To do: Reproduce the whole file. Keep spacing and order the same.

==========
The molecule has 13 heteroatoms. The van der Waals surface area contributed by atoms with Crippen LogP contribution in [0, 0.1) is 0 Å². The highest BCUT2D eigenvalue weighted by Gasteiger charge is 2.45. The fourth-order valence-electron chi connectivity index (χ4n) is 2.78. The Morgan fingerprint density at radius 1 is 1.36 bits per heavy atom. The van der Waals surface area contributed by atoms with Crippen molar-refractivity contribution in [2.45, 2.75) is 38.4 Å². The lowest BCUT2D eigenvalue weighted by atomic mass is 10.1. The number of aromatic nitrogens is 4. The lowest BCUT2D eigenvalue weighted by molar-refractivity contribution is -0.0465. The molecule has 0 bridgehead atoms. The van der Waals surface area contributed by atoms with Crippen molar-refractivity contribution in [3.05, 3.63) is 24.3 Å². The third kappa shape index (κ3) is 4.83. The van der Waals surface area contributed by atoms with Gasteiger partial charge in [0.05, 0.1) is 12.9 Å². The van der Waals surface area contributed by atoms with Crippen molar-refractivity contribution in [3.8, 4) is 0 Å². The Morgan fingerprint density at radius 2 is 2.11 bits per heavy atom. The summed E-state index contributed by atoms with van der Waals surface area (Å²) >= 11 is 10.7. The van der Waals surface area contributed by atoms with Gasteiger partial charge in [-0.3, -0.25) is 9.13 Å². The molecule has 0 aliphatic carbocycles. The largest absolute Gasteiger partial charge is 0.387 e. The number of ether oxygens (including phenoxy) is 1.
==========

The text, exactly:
The molecule has 13 heteroatoms. The van der Waals surface area contributed by atoms with Crippen LogP contribution in [0, 0.1) is 0 Å². The highest BCUT2D eigenvalue weighted by Gasteiger charge is 2.45. The fourth-order valence-electron chi connectivity index (χ4n) is 2.78. The Morgan fingerprint density at radius 1 is 1.36 bits per heavy atom. The van der Waals surface area contributed by atoms with Crippen molar-refractivity contribution in [2.45, 2.75) is 38.4 Å². The lowest BCUT2D eigenvalue weighted by atomic mass is 10.1. The number of aromatic nitrogens is 4. The lowest BCUT2D eigenvalue weighted by molar-refractivity contribution is -0.0465. The molecule has 0 bridgehead atoms. The van der Waals surface area contributed by atoms with Crippen molar-refractivity contribution in [3.05, 3.63) is 24.3 Å². The third kappa shape index (κ3) is 4.83. The van der Waals surface area contributed by atoms with Gasteiger partial charge in [0.05, 0.1) is 12.9 Å². The van der Waals surface area contributed by atoms with Crippen molar-refractivity contribution in [3.8, 4) is 0 Å². The Morgan fingerprint density at radius 2 is 2.11 bits per heavy atom. The summed E-state index contributed by atoms with van der Waals surface area (Å²) >= 11 is 10.7. The van der Waals surface area contributed by atoms with Gasteiger partial charge in [-0.3, -0.25) is 9.13 Å². The molecule has 0 aliphatic carbocycles. The largest absolute Gasteiger partial charge is 0.387 e. The number of ether oxygens (including phenoxy) is 1.